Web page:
– People can be categorized into good people and bad people, and bad people are not like you.
    – Violence and conflict are always someone’s fault, never an unavoidable result of contention for limited resources or the best stable outcome for game-theoretic reasons.
    – Problems are caused by moral failings, not by real-world constraints. So they can be solved by identifying and getting rid of the bad people, or by putting sufficiently-virtuous people in charge. Not by designing a new system that works even with bad people.
    – Character traits can be categorized into virtues and flaws, and character growth means identifying and eliminating the flaws.
    – Moral behavior is instinctive and context-free, not cognitive and complex, so everyone is equally capable of it.
    – Determination and pluck are more important than understanding or practice or planning ahead.
    – Bad guys try to change the world. Good guys try to stop them. (Unless the good guys are trying to restore the world to the way it was before.)
    – Death is not so bad; in fact, it’s probably good for us in the long run.
    – Individualism is morally superior to collectivism.
    – The universe is inherently fair and nice.
    – False and destructive beliefs about love too numerous to list.

    Good writing must work on many levels: grammar, style, character, plot, tension, dramatic structure, consistent logical closure over the story world, theme, and truthfulness. Commercial fiction ignores the last point, because unlike the others, representing the world truthfully doesn’t help sell books.

    I’ve been looking at fan-fiction recently. Most fan-fiction is considerably worse than professionally-written fiction as far as grammar through theme. But professional fiction is no better than fan-fiction when it comes to telling the truth about the world, and about people.

    • February 27, 2012 1:03 pm

      P.S.- The two most-popular serious fan-fictions that I’m aware of, /Fallout: Equestria/ and /Harry Potter and the Methods of Rationality/, are both much better than most professional fiction in this regard. HP:MOR is entirely about breaking down the big lies about social structures and teaching people to notice and escape their social conditioning. FOE is largely about attacking big lies about people (the underlying conception is, “So you think horrible societies are built by horrible people? I’m going to show you how, despite the best of intentions, the sweet, innocent ponies from My Little Pony could end up raping and murdering each other in an apocalyptic wasteland of their own making.”)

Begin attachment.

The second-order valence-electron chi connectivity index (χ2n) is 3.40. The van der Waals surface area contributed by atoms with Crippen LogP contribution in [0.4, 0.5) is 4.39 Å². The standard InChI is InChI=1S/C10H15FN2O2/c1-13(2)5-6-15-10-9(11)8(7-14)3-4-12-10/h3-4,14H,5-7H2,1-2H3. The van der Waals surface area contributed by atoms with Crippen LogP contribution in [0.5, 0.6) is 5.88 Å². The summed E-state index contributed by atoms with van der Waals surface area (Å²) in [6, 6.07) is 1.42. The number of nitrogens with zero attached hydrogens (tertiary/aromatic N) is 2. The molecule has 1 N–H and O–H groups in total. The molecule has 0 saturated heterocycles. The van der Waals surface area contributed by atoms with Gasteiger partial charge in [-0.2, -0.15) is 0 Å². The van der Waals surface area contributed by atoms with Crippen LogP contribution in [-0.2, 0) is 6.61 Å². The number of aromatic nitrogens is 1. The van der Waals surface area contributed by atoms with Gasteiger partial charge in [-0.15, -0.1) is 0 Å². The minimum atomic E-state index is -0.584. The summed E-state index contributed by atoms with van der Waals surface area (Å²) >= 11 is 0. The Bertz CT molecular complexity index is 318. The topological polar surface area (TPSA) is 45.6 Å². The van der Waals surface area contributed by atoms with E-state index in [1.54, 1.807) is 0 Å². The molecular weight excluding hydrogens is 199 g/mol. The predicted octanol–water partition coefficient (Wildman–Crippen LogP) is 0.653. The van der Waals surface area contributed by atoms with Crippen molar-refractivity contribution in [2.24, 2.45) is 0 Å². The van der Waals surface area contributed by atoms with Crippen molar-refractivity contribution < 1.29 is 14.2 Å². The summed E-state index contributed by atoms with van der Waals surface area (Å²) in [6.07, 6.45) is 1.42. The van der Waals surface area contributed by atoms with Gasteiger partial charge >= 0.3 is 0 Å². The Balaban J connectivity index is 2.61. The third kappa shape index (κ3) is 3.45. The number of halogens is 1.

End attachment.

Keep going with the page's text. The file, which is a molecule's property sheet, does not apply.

3. February 27, 2012 1:27 pm

    @ Phil: I think you’re right. But I look at it differently: popular fiction (or at least the escapist portion of it) is about what would be nice if it were true, and it gets to be true for the length of the book.

    @ Lynda: For geographical research, I love travelers’ blogs. They give a sense of the details an outsider would notice.

  4. March 3, 2012 10:17 pm

    Thank you.

    Whenever I hear people at writing conferences or other blogs say “write what you know” they often add “unless you’re writing science fiction or fantasy, of course.” That always irritates me. These genres are not exceptions. You have to put something real into any made-up world you create.

    • March 4, 2012 11:36 am

      Right on James! I realized, at some point, that the Okal Rel Universe was what I knew. I’d been creating it since I was a kid as an arena for thinking through things that troubled me. So, as a adult, I had a setting and characters and all sorts of tools in hand to ask the questions I wanted to explore. Why would I put it aside and work with something else? But I was constantly getting advice to start over, go with a trend, do the ‘next’ thing, etc. “Write what you know” doesn’t have to be taken too literally.

  5. Kolya Ivankov permalink
    March 7, 2012 2:31 pm

    Well, Your post recalls me about what Le Guin has written in her blog once:

    «…As for “Write what you know,” I was regularly told this as a beginner. I think it’s a very good rule and have always obeyed it. I write about imaginary countries, alien societies on other planets, dragons, wizards, the Napa Valley in 22002. I know these things. I know them better than anybody else possibly could, so it’s my duty to testify about them. I got my knowledge of them, as I got whatever knowledge I have of the hearts and minds of human beings, through imagination working on observation. Like any other novelist. All this rule needs is a good definition of “know.”»

    Here is a link to the full text: http://www.ursulakleguin.com/AboutWriting13-OnRulesofWriting.html